Captain Miller, of marines, was wounded in the arm fighting bravely. From the best intelligence there remains but little doubt that the enemy lost at least four hundred killed and wounded, and of these a very unusual portion killed. Our loss cannot, I think, be estimated at more than from thirty to forty killed, and fifty or sixty wounded.

You will readily understand that it is impossible for me to speak minutely of the merit or demerit of particular troops so little known to me from their recent and hasty assemblage. My subsequent movements, for the purpose of preserving as much of my force as possible, gaining reinforcements and protecting this place, you already know.

John Brannan, ed. Official Letters of the Military and Naval Officers of the United States During the War with Great Britain in the Years 1812, 13, 14, & 15 With Some Additional Letters and Documents Elucidating the History of that Period. (Washington: 1823), pp. 400-402.

The Battle of Bladensburg
Commodore Joshua Barney to the Secretary of the Navy

Farm at Elk Ridge, 29 August 1814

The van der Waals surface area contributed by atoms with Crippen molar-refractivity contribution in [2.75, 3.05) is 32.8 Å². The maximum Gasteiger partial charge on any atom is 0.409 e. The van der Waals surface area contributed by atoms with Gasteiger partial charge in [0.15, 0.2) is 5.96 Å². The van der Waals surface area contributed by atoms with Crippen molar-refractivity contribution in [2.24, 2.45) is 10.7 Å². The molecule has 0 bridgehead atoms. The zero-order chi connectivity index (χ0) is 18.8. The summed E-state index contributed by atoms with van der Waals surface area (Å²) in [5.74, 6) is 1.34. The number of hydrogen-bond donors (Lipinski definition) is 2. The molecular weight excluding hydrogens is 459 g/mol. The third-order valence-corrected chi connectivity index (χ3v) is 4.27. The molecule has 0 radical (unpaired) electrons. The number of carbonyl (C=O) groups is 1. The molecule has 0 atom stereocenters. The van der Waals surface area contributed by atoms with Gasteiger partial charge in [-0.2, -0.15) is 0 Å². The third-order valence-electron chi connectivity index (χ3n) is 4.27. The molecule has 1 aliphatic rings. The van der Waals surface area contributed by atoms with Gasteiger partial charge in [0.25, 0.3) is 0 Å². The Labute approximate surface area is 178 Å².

This is the first moment I have had it in my power to make a report of the proceedings of the forces under my command, since I had the honour of seeing you at the camp at the "Old Fields." On the afternoon of that day, we were informed that the enemy was advancing upon us. The army was put under arms, and our positions taken; my forces on the right, flanked by the two battalions of the 36th and 38th, where we remained some hours; the enemy did not make his appearance. A little before sun-set general Winder came to me, and recommended that the heavy artillery should be withdrawn, with the exception of one 12 pounder to cover the retreat. We took up our line of march, and in the night entered Washington by the Eastern Branch bridge. I marched my men, &c. to the marine barracks, and took up quarters for the night, myself sleeping at commodore Tingey's, in the navy yard. About 2 o'clock general Winder came to my quarters, and we made some arrangements for the morning. In the morning I received a note from general Winder, and waited upon him, he requested me to take command, and place my artillery to defend the passage of the bridge on the Eastern Branch, as the enemy was approaching the city in that direction. I immediately put my guns in position, leaving the marines and the rest of my men at the barracks, to wait further orders. I was in this situation when I had the honour to meet you, with the President and heads of departments, when it was determined that I should draw off my guns and men, and proceed towards Bladensburg, which was immediately put into execution. On our way, I was informed the enemy was within a mile of Bladensburg - we hurried on. The day was hot, and my men very much crippled from the severe marches we had experienced the days before, many of them being without shoes, which I had replaced that morning. I preceded the men, and when I arrived at the line which separates the district from Maryland, the battle began. I sent an officer back to hurry on my men; they came up in a trot; we took our position on the rising ground, put the pieces in battery, posted the marines under captain Miller, and the flotilla men, who were to act as infantry, under their own officers, on my right, to support the pieces, and waited the approach of the enemy. During this period the engagement continued, and the enemy advancing, our own army retreating before them, apparently in much disorder. At length the enemy made his appearance on the main road, in force, and in front of my battery, and on seeing us made a halt. I reserved our fire. In a few minutes the enemy again advanced, when I ordered an 18 pounder to be fired, which completely cleared the road; shortly after, a second and a third attempt was made by the enemy to come forward, but all were destroyed. They then crossed over into an open field, and attempted to flank our right; he was there met by three 12 pounders, the marines under captain Miller, and my men, acting as infantry, and again was totally cut up. By this time not a vestige of the American army remained, except a body of five or six hundred, posted on a height on my right, from whom I expected much support, from their fine situation.